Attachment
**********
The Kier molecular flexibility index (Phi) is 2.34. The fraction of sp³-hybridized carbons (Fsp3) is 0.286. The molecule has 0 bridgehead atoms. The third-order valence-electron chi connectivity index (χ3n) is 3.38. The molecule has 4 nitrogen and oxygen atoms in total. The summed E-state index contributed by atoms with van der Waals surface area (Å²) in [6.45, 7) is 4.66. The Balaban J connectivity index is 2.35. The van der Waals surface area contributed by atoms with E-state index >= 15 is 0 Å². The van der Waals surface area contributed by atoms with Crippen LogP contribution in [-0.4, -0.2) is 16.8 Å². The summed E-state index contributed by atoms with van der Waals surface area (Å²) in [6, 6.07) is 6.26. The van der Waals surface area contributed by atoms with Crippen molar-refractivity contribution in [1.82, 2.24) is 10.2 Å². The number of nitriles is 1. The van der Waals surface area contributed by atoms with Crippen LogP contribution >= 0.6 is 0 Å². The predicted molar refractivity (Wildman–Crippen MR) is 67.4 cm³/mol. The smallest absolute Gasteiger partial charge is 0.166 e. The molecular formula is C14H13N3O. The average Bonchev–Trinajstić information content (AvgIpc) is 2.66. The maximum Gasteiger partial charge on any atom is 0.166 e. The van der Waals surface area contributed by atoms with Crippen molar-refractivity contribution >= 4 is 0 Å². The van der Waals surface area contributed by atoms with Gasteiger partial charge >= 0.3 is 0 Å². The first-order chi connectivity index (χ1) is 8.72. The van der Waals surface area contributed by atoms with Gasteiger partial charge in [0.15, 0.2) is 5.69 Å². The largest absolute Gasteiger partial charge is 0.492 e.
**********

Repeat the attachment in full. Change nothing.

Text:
The Kier molecular flexibility index (Phi) is 2.34. The fraction of sp³-hybridized carbons (Fsp3) is 0.286. The molecule has 0 bridgehead atoms. The third-order valence-electron chi connectivity index (χ3n) is 3.38. The molecule has 4 nitrogen and oxygen atoms in total. The summed E-state index contributed by atoms with van der Waals surface area (Å²) in [6.45, 7) is 4.66. The Balaban J connectivity index is 2.35. The van der Waals surface area contributed by atoms with E-state index >= 15 is 0 Å². The van der Waals surface area contributed by atoms with Crippen LogP contribution in [-0.4, -0.2) is 16.8 Å². The summed E-state index contributed by atoms with van der Waals surface area (Å²) in [6, 6.07) is 6.26. The van der Waals surface area contributed by atoms with Crippen molar-refractivity contribution in [1.82, 2.24) is 10.2 Å². The number of nitriles is 1. The van der Waals surface area contributed by atoms with Crippen LogP contribution >= 0.6 is 0 Å². The predicted molar refractivity (Wildman–Crippen MR) is 67.4 cm³/mol. The smallest absolute Gasteiger partial charge is 0.166 e. The molecular formula is C14H13N3O. The average Bonchev–Trinajstić information content (AvgIpc) is 2.66. The maximum Gasteiger partial charge on any atom is 0.166 e. The van der Waals surface area contributed by atoms with Crippen molar-refractivity contribution >= 4 is 0 Å². The van der Waals surface area contributed by atoms with Gasteiger partial charge >= 0.3 is 0 Å². The first-order chi connectivity index (χ1) is 8.72. The van der Waals surface area contributed by atoms with Gasteiger partial charge in [0.15, 0.2) is 5.69 Å². The largest absolute Gasteiger partial charge is 0.492 e.